Explanation in typology: Diachronic sources, functional motivations and the nature of the evidence
This volume provides an up-to-date discussion of a foundational issue that has recently taken centre stage in linguistic typology and which is relevant to the language sciences more generally: To what extent can cross-linguistic generalizations, i.e. statistical universals of linguistic structure, be explained by the diachronic sources of these structures? Everyone agrees that typological distributions are the result of complex histories, as “languages evolve into the variation states to which synchronic universals pertain” (Hawkins 1988). However, an increasingly popular line of argumentation holds that many, perhaps most, typological regularities are long-term reflections of their diachronic sources, rather than being ‘target-driven’ by overarching functional-adaptive motivations. On this view, recurrent pathways of reanalysis and grammaticalization can lead to uniform synchronic results, obviating the need to postulate global forces like ambiguity avoidance, processing efficiency or iconicity, especially if there is no evidence for such motivations in the genesis of the respective constructions. On the other hand, the recent typological literature is equally ripe with talk of "complex adaptive systems", "attractor states" and "cross-linguistic convergence". One may wonder, therefore, how much room is left for traditional functional-adaptive forces and how exactly they influence the diachronic trajectories that shape universal distributions. The papers in the present volume are intended to provide an accessible introduction to this debate. Covering theoretical, methodological and empirical facets of the issue at hand, they represent current ways of thinking about the role of diachronic sources in explaining grammatical universals, articulated by seasoned and budding linguists alike.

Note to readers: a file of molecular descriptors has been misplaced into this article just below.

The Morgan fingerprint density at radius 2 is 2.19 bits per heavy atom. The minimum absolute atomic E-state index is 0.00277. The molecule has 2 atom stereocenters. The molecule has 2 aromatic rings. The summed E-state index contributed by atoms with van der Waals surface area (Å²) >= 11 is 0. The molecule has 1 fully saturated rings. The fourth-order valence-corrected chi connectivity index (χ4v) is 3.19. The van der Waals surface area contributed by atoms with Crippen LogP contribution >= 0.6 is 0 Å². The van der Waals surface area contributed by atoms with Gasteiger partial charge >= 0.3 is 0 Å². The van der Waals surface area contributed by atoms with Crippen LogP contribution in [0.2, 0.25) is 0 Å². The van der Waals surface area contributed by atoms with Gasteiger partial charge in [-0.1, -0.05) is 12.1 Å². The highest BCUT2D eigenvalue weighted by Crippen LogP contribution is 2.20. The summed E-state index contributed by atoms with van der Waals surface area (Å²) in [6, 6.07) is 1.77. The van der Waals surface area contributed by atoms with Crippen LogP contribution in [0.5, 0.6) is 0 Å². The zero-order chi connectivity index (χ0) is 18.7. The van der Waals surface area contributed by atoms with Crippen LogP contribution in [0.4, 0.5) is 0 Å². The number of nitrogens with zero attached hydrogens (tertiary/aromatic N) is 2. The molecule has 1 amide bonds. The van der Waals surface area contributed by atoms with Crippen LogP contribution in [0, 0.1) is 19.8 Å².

Can cross-linguistic regularities be explained by constraints on change?
Taking diachronic evidence seriouslyResult-oriented vs. source-oriented explanations of typological universals
Some language universals are historical accidents
Grammaticalization accounts of word order correlations
Preposed adverbial clausesFunctional adaptation and diachronic inheritance
Attractor states and diachronic change in Hawkins’s “Processing Typology”
Weak universal forcesThe discriminatory function of case in differential object marking systems
Support from creole languages for functional adaptation in grammarDependent and independent possessive person-forms
Linguistic Frankenstein, or How to test universal constraints without real languages
Diachronic sources, functional motivations and the nature of the evidenceA synthesis
Review in Zeitschrift für Sprachwissenschaft
by Tom Bossuyt
published September 9, 2020
[...] Overall, Explanation in Typology provides an intriguing discussion by several renowned researchers on a foundational theoretical issue in linguistic typology. The individual papers present new interesting findings and can be read separately, but since they refer to each other quite often, reading the entire book may be more rewarding. While the volume is obviously aimed at typologists, most articles are also accessible for linguists in other fields. [...]
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